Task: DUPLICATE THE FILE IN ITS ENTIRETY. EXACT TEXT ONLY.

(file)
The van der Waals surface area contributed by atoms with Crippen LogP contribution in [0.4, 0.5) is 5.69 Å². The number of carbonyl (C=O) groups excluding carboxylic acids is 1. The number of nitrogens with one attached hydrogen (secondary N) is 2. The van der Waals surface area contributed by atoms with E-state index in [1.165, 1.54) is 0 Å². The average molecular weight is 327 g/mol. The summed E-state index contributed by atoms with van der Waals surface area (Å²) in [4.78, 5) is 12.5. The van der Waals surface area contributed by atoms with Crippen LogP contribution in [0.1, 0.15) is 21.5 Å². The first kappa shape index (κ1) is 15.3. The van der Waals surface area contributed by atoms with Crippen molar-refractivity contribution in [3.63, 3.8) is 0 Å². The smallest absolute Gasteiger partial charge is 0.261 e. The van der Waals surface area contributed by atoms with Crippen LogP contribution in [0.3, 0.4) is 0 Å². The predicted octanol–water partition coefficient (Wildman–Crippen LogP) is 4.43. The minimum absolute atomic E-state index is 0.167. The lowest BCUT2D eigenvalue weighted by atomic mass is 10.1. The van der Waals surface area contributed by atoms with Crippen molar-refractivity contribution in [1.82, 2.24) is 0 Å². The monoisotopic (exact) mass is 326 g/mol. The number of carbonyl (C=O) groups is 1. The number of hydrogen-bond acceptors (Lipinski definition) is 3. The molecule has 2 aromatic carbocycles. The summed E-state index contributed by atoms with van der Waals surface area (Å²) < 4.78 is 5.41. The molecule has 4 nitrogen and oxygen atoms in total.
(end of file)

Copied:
The van der Waals surface area contributed by atoms with Crippen LogP contribution in [0.4, 0.5) is 5.69 Å². The number of carbonyl (C=O) groups excluding carboxylic acids is 1. The number of nitrogens with one attached hydrogen (secondary N) is 2. The van der Waals surface area contributed by atoms with E-state index in [1.165, 1.54) is 0 Å². The average molecular weight is 327 g/mol. The summed E-state index contributed by atoms with van der Waals surface area (Å²) in [4.78, 5) is 12.5. The van der Waals surface area contributed by atoms with Crippen LogP contribution in [0.1, 0.15) is 21.5 Å². The first kappa shape index (κ1) is 15.3. The van der Waals surface area contributed by atoms with Crippen molar-refractivity contribution in [3.63, 3.8) is 0 Å². The smallest absolute Gasteiger partial charge is 0.261 e. The van der Waals surface area contributed by atoms with Crippen LogP contribution in [0.3, 0.4) is 0 Å². The predicted octanol–water partition coefficient (Wildman–Crippen LogP) is 4.43. The minimum absolute atomic E-state index is 0.167. The lowest BCUT2D eigenvalue weighted by atomic mass is 10.1. The van der Waals surface area contributed by atoms with Crippen molar-refractivity contribution in [1.82, 2.24) is 0 Å². The monoisotopic (exact) mass is 326 g/mol. The number of carbonyl (C=O) groups is 1. The number of hydrogen-bond acceptors (Lipinski definition) is 3. The molecule has 2 aromatic carbocycles. The summed E-state index contributed by atoms with van der Waals surface area (Å²) < 4.78 is 5.41. The molecule has 4 nitrogen and oxygen atoms in total.